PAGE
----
vacuum

So miss him. Send him some love and light every time you think about him, then drop it. You’re just afraid to let go of the last bits of him because then you’ll be really alone, and you’re scared to death of what will happen if you’re really alone. But here’s what you gotta understand. If you clear out all that space in your mind that you’re using right now to obsess about this guy, you’ll have a vacuum there, an open spot – a doorway. And guess what the universe will do with the doorway? It will rush in – God will rush in – and fill you with more love than you ever dreamed. So stop using that boy to block that door. Let it go.
—  Eat, Pray, Love (Elizabeth Gilbert)

I miss being a kid. Things were so much simpler back then. When my friends would show up unannounced we would play video games or run outside and ride bikes without exchanging pleasantries. We just went.

Now when someone decides to surprise me with a visit I have to try to explain why I was vacuuming in the nude.

Life is weird.

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For your Easter delectation: Marshmallow Peeps in vacuum.

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What happens to a liquid in a cold vacuum? Does it boil or freeze? These animations of liquid nitrogen (LN2) in a vacuum chamber demonstrate the answer: first one, then the other! The top image shows an overview of the process. At standard conditions, liquid nitrogen has a boiling point of 77 Kelvin, about 200 degrees C below room temperature; as a result, LN2 boils at room temperature. As pressure is lowered in the vacuum chamber, LN2’s boiling point also decreases. In response, the boiling becomes more vigorous, as seen in the second row of images. This increased boiling hastens the evaporation of the nitrogen, causing the temperature of the remaining LN2 to drop, the same way sweat evaporating cools our bodies. When the temperature drops low enough, the nitrogen freezes, as seen in the third row of images. This freezing happens so quickly that the nitrogen molecules do not form a crystalline lattice. Instead they are an amorphous solid, like glass. As the residual heat of the metal surface warms the solid nitrogen, the molecules realign into a crystalline lattice, causing the snow-like flakes and transition seen in the last image. Water can also form an amorphous ice if frozen quickly enough. In fact, scientists suspect this to be the most common form of water ice in the interstellar medium. (GIF credit: scientificvisuals; original source: Chef Steps, video; h/t to freshphotons)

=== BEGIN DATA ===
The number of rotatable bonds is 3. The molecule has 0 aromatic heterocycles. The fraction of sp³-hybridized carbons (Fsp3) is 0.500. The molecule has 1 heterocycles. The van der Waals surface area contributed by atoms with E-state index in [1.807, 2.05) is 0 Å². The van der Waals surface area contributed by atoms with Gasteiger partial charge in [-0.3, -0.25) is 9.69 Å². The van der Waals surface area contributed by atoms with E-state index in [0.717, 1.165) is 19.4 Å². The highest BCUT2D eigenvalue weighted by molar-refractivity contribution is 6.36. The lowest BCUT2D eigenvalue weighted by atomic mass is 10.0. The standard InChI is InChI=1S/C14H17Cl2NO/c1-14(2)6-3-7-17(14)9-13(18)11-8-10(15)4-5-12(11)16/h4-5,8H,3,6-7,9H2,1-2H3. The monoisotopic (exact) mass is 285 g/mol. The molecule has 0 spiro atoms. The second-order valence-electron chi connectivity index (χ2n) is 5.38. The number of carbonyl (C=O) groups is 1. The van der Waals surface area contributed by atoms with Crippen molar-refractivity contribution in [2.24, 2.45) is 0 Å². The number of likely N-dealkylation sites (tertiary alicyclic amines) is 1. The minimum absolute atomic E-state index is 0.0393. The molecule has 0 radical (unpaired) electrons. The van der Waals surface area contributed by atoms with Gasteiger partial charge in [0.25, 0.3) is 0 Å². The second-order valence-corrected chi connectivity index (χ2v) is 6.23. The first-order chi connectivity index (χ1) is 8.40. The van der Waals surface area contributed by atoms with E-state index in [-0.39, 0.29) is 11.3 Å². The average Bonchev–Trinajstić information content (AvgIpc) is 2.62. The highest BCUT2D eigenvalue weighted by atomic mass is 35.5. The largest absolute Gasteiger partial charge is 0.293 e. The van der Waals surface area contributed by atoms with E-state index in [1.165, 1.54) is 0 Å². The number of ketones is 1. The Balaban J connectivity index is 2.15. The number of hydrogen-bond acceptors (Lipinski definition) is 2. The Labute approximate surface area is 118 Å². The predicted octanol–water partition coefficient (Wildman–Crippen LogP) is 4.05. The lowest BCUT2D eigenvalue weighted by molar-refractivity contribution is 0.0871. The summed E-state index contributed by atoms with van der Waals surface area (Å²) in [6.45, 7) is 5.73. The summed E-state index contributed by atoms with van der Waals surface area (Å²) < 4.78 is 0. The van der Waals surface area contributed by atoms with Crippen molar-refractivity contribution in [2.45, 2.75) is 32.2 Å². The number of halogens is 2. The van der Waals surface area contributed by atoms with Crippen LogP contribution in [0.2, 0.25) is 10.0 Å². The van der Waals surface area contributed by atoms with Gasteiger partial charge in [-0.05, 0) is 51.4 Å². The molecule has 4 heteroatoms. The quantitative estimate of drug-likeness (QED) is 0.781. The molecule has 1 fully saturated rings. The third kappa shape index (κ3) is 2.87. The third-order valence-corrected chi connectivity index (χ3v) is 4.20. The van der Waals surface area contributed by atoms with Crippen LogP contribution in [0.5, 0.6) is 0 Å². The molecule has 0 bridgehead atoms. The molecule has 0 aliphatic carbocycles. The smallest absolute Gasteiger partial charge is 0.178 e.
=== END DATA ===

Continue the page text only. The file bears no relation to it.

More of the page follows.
Vacuum Energy Driving Our Universe.

The Vacuum of Space Connects us All. Atoms consist of 99.9999999% empty Space. That means everything from the chair you’re sitting on, the computer you’re staring at, even You, are only 000000001% there. Even the Planck Length is simply a Renormalization of the Infinitely dense Vacuum of Space. As such, Matter does not define Space, Space defines Matter. Matter is just a Perceptual division of the Vacuum itself. However, Matter does inform Space. Reality Creates Us. The Vacuum Creates Us, but we inform the Vacuum. We are Interacting with the Structure of the Vacuum over and over again in a Fundamental way. All the electrons and positrons in the atoms that make up our Bodies are constantly interacting with the Vacuum like a game of hide-and-seek: appearing and disappearing, over and over again. We are informing the Universe about our unique point of view of the Structure of Reality. We are recursive, self-similar Structures of Consciousness at arbitrarily small scales that represent the Universe as a Whole; like a wave represents the ocean, or a water-drop represents the wave.

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vacuuming gus